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China & Coal

May 18, 2016

By Paul Homewood 




As we know, coal consumption has stalled in the last year or so in China. This has led to much speculation about the role of renewable energy and China’s promise to reduce the carbon intensity of their economy.




Without wanting to disappoint the greenies, the reality is rather more mundane.

The simple fact is that steel output in China has not only stalled as well, but provisional data for 2015 shows it declining.




Steel production, of course, is heavily dependent on coal, both for coke in the blast furnace process, and for electricity.

Moreover, steel consumption in China is falling faster than output, which is being held up by increased exports. The World Steel Association statistics show that consumption fell by 25 million tonnes, or 3% between 2013 and 2014. No figures are available for 2015 yet, but it seems inevitable that there will be an even bigger drop.

This all means that, as well as reduced coal consumption in the steel making processes, there has also been reduced activity in downstream steel using industries, themselves highly energy intensive.

What the future holds for China’s economy is anybody’s guess. My own view is that GDP growth will be much less than they have planned for. If this is so, energy consumption and emissions will grow much more slowly in the past.

But none of this will have anything to do with the Chinese wanting to save the planet.

  1. Joe Public permalink
    May 18, 2016 11:53 am

    With prescient timing, a few hours ago the Beeb reports a factor which will further assist a steel-related CO2 emissions reduction from China:

    “US slaps China steel imports with fivefold tax increase”

  2. NeilC permalink
    May 18, 2016 2:07 pm

    What are facts to the BBC, anything that fits with the big green scam.

  3. John F. Hultquist permalink
    May 18, 2016 9:53 pm

    Along with all the other things going on, there is this:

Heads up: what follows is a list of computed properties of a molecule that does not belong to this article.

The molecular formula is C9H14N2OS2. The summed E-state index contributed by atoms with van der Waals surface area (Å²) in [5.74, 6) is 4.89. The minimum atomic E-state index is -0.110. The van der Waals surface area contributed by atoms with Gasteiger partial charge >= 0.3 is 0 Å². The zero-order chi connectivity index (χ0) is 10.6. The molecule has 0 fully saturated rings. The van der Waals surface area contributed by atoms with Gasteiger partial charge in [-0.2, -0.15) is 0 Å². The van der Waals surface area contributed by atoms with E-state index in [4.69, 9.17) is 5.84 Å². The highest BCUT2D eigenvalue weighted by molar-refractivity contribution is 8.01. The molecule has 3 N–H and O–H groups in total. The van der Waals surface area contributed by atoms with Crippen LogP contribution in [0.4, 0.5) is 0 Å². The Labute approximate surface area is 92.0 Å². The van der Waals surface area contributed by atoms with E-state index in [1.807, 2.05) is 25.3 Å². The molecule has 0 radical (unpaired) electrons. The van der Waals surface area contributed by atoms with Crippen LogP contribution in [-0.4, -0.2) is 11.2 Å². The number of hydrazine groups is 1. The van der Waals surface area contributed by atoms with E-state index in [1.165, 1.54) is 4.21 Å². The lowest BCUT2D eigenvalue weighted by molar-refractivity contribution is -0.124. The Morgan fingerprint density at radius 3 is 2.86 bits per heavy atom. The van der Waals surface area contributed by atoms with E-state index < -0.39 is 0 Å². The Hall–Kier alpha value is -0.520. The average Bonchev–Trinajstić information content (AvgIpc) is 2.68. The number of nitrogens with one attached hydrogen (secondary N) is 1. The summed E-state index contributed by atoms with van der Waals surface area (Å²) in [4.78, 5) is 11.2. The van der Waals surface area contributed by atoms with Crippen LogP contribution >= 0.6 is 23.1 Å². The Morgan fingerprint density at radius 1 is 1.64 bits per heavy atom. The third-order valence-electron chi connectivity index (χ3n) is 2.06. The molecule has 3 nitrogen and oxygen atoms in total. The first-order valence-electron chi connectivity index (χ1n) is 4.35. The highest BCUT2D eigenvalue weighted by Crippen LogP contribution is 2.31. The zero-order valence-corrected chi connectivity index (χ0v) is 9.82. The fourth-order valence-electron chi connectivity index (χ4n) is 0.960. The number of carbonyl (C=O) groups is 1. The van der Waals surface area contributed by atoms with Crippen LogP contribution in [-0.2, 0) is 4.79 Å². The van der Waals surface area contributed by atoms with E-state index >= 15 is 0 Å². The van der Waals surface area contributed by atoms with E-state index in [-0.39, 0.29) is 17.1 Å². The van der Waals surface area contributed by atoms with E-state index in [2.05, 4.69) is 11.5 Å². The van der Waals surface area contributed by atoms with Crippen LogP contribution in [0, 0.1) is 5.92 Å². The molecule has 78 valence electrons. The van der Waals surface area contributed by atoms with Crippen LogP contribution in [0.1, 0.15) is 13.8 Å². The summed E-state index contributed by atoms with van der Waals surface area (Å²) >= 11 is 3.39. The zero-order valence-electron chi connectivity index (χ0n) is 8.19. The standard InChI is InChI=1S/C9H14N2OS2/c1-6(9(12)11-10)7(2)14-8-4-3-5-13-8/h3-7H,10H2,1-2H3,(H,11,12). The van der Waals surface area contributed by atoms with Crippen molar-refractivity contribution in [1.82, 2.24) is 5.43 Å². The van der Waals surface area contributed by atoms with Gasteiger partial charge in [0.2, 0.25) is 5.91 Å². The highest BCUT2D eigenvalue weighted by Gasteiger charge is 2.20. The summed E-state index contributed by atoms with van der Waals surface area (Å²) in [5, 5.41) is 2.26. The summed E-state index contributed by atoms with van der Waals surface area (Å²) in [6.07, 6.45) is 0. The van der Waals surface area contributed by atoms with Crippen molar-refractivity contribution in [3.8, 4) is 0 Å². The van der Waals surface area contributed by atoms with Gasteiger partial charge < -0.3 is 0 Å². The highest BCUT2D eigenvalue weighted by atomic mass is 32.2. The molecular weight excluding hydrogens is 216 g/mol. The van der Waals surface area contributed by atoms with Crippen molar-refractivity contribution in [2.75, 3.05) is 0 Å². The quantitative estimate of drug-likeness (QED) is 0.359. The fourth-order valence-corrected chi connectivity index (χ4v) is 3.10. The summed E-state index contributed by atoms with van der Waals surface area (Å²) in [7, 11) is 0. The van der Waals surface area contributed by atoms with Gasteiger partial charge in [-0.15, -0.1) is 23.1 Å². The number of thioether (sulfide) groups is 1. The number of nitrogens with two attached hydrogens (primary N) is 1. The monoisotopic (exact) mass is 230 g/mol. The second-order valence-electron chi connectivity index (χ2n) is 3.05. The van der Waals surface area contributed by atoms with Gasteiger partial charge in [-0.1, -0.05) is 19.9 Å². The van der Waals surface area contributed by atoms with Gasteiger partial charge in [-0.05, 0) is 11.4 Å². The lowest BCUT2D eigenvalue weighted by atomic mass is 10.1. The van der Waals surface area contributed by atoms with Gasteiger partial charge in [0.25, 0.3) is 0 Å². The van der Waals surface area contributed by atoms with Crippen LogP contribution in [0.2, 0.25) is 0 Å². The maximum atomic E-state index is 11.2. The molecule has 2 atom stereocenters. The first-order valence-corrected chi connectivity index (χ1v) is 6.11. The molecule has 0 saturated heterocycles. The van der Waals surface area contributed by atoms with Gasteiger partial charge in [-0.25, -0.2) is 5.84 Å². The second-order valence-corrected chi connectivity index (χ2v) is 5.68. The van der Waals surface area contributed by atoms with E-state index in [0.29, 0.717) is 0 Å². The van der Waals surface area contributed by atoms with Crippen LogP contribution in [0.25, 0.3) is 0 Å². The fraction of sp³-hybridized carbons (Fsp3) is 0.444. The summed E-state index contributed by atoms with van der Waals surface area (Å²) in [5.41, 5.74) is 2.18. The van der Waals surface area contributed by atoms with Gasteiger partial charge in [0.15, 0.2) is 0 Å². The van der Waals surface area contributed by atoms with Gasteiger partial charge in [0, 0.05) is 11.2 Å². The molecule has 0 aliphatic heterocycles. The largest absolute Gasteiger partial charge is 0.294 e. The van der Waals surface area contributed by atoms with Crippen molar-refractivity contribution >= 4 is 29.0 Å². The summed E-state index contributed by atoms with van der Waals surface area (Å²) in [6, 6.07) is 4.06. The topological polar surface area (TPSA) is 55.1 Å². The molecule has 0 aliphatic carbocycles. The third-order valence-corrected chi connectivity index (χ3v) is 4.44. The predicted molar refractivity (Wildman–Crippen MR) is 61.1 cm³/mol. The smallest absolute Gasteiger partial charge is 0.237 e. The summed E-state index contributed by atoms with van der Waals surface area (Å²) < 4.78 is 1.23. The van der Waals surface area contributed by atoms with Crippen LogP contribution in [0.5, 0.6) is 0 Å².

Because Electric Arc Furnaces (EAFs) can produce steel from 100% scrap – or cold ferrous – feed, less energy per unit of production is needed. As opposed to basic oxygen hearths, operations can also be stopped and started with little associated cost. For these reasons, production via EAFs has been steadily increasing for over 50 years and now accounts for about 33% of global steel production.

    Minor correction to your post: XXXX = than
    If this is so, energy consumption and emissions will grow much more slowly XXXX in the past.

  4. It doesn't add up... permalink
    May 19, 2016 12:37 am

    I guess this belongs here:

    I commented before on how China’s coal statistics are a can of worms. I dug out my history of BP World Energy Reviews to produce this chart based on 2011, 2014 and 2015 reviews. It shows domestic production and its implied average calorific value (in kcal/kg, the standard measure in coal trading), and consumption as reported in each year in mtoe.

    The first thing to note is the massive changes in implied calorific value of production: in 2011, BP had shown a history of steadily improving average quality. By 2014 they were completely unsure of themselves, and so used a flat figure of 5,000 throughout as a holding device. In 2015, they appear to have had some grounds for revising the calorific data from 2000 onwards – ending with sharp falls from 2007 onwards in average quality mined, implying a large increase in lignite production at the expense of quality coals (with likely emissions consequences, no doubt…).

    It’s also worth noting that the upward revision in historical consumption figures is entirely responsible for the decline: the mtoe figure previously reported for 2013 was actually 1.9% lower than the 2014 figure. The figures for consumption in 2007 range between 1320 and 1573 mtoe – nearly 20%. That’s a lot of rope for conveying whatever message you want to convey. In China’s case it seems they now prefer to warm the past to make the future look better. I’ll leave others to note some of the other discrepancies that the varying statistics produce.

  5. May 19, 2016 9:35 am

    Some relevant China stats here.

    ‘Electricity generation in 2015 increased only 0.3%, to 5.81 PWh. That from fossil fuels was 4242 TWh, from hydro 1126 TWh, nuclear 171 TWh and renewables 271 TWh, according to the National Bureau of Statistics. Nuclear was the fastest-growing electricity source in 2015 (29% growth), while generation from fossil fuels dropped 2.7%, due to weak economic conditions more than the ongoing energy transformation.’

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